Testing Your Faith
James, a bond-servant of God and of the Lord Jesus Christ,
To the twelve tribes who are dispersed abroad: Greetings.
Consider it all joy, my brethren, when you encounter various trials, knowing that the testing of your faith produces endurance. And let endurance have its perfect result, so that you may be perfect and complete, lacking in nothing.
Notes on the Scripture
We have a guest commentary today, from Dr. Ken Boa of Atlanta. This is the first in a series, that will run on Sundays, about the Epistle of James.
This commentary is the first in a series that will be based on the wisdom literature of the New Testament, the book of James. This book is so intense, practical, and concise that it is difficult to read even a chapter without getting hit between the eyes. Compromise and complacency were foreign to this apostle who combined the forcefulness of Amos with the wisdom of Proverbs. As we will see, the book of James is as relevant to our own trials, temptations, and personal needs as it was to its readers in the first century.
This epistle was evidently written by James, one of the Lord's half brothers (Matt. 13:55; Gal 1:19), who had become one of the “pillars” of the church in Jerusalem (Acts 15:13-21; 21:18; Gal. 2:9). It may be the earliest of the New Testament books, apparently penned before or during Paul's first missionary journey at a time when the church was almost entirely made up of Jewish believers. James addresses his letter “to the twelve tribes who are dispersed abroad” and shows a profound concern for these believers who were beset with problems that were testing their faith in Christ.
James wastes no time in getting to the heart of the matter and immediately challenges his readers to examine the quality of their faith. A true faith, he says, is a faith that will manifest itself in the believer's attitudes and actions. If it is alive, faith in Jesus will qualitatively change a person's conduct and character. Examine yourselves, James says. If there has been no change as a result of placing your life in Christ's hands, you would be well advised to consider whether you have really come to know Him (Jas. 2:14-26; cf. Matt. 7:13-27). Professing faith is one thing — possessing faith is another.
Don't misunderstand what James is saying: he is in agreement with Paul on the critical truth that salvation is by grace through faith. This is the glory and uniqueness of biblical Christianity. In the final analysis, every other religion teaches some form of salvation by works. The New Testament consistently teaches that salvation is a gift which must be received; we could never hope to earn it.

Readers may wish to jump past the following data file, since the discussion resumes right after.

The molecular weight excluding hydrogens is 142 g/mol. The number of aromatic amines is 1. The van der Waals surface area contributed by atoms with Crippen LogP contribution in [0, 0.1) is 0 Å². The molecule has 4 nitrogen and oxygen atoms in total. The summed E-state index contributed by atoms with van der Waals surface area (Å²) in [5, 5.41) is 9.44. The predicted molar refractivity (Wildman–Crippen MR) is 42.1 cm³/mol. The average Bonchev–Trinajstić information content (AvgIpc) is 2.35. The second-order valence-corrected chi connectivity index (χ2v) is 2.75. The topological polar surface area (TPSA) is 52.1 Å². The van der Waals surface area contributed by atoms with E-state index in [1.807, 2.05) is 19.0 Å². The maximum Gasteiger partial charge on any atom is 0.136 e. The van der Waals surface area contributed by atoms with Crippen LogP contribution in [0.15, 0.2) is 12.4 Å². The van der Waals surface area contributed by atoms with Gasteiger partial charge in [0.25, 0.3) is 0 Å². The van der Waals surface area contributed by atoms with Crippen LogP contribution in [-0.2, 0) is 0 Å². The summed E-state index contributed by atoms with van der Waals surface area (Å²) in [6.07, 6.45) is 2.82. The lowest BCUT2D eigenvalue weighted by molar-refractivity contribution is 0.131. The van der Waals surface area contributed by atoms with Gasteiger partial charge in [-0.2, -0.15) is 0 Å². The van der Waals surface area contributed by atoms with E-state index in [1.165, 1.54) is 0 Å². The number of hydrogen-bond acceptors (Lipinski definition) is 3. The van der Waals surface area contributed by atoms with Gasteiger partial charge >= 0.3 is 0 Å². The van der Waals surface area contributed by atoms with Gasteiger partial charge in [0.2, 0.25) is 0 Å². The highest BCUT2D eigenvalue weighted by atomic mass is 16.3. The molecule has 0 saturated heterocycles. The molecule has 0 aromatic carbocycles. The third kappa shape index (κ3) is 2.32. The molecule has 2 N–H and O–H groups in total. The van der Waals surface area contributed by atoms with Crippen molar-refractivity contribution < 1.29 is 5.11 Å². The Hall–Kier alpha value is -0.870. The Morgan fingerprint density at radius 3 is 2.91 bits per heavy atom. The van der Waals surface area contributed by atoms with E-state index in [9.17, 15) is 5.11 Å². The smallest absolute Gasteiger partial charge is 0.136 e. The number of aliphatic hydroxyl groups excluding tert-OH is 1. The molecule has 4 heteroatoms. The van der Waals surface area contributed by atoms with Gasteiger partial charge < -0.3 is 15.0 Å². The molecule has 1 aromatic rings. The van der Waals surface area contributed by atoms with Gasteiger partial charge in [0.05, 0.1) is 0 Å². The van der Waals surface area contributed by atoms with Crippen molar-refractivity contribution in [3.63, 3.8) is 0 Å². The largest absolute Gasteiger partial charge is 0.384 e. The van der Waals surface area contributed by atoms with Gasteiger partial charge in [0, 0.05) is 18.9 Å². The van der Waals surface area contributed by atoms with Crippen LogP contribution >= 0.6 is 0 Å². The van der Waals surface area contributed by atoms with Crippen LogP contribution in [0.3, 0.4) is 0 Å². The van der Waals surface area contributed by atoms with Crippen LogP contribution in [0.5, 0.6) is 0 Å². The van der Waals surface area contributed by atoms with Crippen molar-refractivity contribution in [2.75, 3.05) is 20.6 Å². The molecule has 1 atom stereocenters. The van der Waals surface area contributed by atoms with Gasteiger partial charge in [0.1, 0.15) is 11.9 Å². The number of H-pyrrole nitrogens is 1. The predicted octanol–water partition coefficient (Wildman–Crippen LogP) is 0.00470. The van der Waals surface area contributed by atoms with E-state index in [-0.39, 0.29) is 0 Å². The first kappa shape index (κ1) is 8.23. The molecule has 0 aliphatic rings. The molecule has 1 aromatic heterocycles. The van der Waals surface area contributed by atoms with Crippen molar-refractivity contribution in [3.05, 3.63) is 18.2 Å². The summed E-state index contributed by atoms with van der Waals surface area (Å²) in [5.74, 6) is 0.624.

The original readers of this epistle were Hebrew Christians, many of whom had been scattered because of persecution at the hands of their countrymen for their faith in the Lord Jesus (cf. Acts 8:1-2). They were beset by affliction and adversity, and James counsels them concerning the perspective they would need to maintain during these times.
Part of this perspective is the realization that tests are a normative experience for a believer in Christ. “Consider it all joy, my brethren, when you encounter various trials.” James is not advocating a form of spiritual masochism — trials and tests come in all shapes and forms (“various”), and none of them are fun. But if we recognize the divine purpose behind them, we can “consider it all joy” not because of what they are, but because of what they produce.
These tests of faith are designed to produce the quality of endurance, that is, the ability to hold up rather than fold up in times of adversity. God tests us in practice, not on paper; without a context of problems, there is no progress.
Christian character is forged and refined in the furnace of affliction. God uses this process to reveal impurities in our lives by bringing them to the surface so that we can deal with them. As we respond by trusting God in spite of circumstances (the essence of faith), we continue to mature into greater Christlikeness. “And let endurance have its perfect result, that you may be perfect and complete, lacking in nothing.”
The Christian life is, in fact, a series of responses to the very personal work of God on our behalf. The better we know Him, the more we can trust Him, and the knowledge of God is the heart of wisdom.
Dr. Boa is devoted to a ministry of relational evangelism and discipleship, teaching, writing, and speaking. He holds a B.S. in astronomy from Case Institute of Technology, a Th.M. from Dallas Theological Seminary, a Ph.D. from New York University, and a D.Phil. from the University of Oxford in England. I highly recommend a visit to his website, KenBoa.org, which is filled with free videos, written commentary, newsletters, etc.